Fashion icon Stuart Weitzman discusses career at Rice Business event


Stuart Weitzman – best known for his iconic, A-list shoe brand – spoke at Rice Business’ Shell auditorium Feb. 12 about his work and career. Rice Vice President for Innovation Paul Cherukuri opened the event introducing Weitzman as a world renowned “innovator, a founder and entrepreneur.”

Stuart Weitzman

After selling his multimillion-dollar brand and company in 2019, Weitzman has been touring business schools to share his “entrepreneurial journey on the road less traveled.” Weitzman said he’s always been inspired by the Robert Frost poem about taking new paths.

“Risk is not a four-letter word,” he said. “Risk is really your friend. Without it, you’re not an entrepreneur. The advances on this planet have been helped so much by the risks that people have taken.”

Entrepreneurs can take risks and they need imagination to do it, he said.

“The risk I took when I started off, after I left (another) company, was to build a little factory. Set up to make one pair of shoes at a time. Custom made. I recognized that once you have your goal, you have your market, you need a niche to get into. How am I going to get space on those shelves?”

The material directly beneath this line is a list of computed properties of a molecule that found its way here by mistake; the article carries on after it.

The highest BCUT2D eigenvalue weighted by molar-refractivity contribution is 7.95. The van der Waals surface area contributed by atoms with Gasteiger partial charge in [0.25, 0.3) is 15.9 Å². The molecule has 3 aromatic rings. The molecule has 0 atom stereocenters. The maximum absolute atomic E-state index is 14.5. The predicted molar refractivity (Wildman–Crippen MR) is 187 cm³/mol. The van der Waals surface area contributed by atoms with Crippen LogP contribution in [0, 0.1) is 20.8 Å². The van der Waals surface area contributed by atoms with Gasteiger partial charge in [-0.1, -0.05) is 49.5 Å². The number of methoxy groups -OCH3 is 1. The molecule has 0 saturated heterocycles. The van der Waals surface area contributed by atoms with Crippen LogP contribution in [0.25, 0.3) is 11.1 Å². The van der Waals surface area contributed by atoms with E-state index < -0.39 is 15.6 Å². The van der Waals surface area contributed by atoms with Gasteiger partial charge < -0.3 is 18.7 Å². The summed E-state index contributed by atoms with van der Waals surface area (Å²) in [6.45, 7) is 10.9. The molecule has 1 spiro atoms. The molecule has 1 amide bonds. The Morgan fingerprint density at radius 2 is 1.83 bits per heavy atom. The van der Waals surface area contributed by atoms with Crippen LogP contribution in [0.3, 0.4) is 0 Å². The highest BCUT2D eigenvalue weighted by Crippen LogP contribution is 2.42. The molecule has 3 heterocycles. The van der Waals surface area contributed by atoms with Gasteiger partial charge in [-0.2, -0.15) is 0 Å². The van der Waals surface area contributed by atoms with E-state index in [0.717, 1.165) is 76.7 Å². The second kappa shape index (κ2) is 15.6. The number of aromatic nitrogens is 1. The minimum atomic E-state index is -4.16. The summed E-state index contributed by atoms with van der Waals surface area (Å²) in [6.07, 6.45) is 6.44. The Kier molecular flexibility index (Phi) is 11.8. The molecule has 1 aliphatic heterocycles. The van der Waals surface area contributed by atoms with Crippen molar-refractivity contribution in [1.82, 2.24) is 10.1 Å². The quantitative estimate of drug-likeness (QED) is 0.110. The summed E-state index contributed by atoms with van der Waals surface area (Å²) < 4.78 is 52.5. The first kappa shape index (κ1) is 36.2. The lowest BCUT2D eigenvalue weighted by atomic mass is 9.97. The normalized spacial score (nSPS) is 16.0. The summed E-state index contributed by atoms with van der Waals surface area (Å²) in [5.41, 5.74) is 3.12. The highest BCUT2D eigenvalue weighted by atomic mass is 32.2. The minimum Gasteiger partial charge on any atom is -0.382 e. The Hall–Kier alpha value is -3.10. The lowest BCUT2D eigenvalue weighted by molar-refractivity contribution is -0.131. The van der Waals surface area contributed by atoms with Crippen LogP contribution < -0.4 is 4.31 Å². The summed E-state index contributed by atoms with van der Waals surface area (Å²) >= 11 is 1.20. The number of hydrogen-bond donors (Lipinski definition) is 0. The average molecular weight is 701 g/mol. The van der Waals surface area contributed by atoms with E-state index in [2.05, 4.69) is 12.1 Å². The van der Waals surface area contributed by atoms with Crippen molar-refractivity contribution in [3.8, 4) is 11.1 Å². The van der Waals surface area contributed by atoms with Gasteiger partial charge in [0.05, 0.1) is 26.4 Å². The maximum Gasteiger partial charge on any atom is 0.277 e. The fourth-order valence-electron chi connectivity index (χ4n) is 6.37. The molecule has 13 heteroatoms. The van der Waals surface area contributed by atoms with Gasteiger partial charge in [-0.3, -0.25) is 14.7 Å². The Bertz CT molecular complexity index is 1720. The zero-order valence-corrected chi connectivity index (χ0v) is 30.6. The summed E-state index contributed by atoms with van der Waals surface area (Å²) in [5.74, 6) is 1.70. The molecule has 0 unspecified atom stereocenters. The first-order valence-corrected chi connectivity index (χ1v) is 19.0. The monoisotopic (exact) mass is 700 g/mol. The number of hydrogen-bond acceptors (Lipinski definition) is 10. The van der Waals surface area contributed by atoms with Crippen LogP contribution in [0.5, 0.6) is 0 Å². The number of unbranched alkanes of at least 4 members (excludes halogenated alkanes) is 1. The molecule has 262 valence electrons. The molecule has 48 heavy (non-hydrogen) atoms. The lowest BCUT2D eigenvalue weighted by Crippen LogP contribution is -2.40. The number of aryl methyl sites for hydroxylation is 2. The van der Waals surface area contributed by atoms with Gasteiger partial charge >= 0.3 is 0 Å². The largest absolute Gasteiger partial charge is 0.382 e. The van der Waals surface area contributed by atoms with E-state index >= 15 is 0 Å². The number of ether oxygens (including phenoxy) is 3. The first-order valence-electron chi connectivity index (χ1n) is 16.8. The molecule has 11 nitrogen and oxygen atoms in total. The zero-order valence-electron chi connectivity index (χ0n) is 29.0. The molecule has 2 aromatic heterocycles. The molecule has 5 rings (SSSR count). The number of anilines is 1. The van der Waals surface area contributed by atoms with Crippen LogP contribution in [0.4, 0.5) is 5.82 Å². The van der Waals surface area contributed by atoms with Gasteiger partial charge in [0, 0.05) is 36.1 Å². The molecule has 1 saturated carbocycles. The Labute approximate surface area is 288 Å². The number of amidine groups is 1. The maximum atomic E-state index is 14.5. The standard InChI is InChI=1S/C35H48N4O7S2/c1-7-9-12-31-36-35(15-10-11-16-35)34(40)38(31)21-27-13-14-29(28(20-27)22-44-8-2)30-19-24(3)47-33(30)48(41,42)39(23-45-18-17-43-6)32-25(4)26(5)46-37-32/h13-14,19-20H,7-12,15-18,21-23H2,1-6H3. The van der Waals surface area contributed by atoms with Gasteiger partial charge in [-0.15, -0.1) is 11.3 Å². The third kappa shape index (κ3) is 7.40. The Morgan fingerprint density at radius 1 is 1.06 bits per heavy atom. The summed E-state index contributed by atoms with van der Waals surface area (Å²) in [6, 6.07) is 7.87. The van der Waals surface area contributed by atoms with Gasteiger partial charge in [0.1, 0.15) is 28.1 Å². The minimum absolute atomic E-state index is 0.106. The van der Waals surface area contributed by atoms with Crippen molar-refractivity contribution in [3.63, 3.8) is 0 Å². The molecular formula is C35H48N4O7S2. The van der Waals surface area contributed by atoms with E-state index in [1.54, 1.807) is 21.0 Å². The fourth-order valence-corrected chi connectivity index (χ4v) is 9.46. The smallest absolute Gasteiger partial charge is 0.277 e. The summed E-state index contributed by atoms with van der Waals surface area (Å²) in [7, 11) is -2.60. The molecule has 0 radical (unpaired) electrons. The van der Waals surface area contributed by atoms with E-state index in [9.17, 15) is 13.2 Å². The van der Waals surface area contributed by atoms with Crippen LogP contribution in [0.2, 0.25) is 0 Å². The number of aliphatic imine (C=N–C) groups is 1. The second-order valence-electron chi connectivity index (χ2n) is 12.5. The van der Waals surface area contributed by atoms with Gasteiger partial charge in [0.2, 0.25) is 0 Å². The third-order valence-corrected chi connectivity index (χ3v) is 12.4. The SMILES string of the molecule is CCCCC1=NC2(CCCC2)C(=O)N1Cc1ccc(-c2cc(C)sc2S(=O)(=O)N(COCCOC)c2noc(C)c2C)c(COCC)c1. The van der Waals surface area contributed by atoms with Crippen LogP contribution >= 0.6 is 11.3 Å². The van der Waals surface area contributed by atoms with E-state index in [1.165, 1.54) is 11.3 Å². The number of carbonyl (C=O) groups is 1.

Weitzman realized no one was making custom shoes for celebrities on the red carpet. His big break came from creating a custom pair for Aretha Franklin at the Grammys. When she won her award, she took off the shoes, held them up and thanked Weitzman – and it put him on the map.

When addressing the question about the best business lesson he’s learned, Weitzman explained the value of learning from others.

“It’s always the same answer because it’s so true,” he said. “If you have an idea of what career, what kind of industry you want to be in, find a company that does it so well that you want to work there first.”

Weitzman and the crowd

Weitzman continued that there is about a 90% failure rate for people who start businesses right out of school. Those who work for companies in their target industry and then try to start their business have a 75% success rate, he said.

The lecture was brought to students, faculty and staff by The Liu Idea Lab for Innovation and Entrepreneurship, The Rice Alliance for Technology and Entrepreneurship, Rice Business and Rice’s Office of Innovation.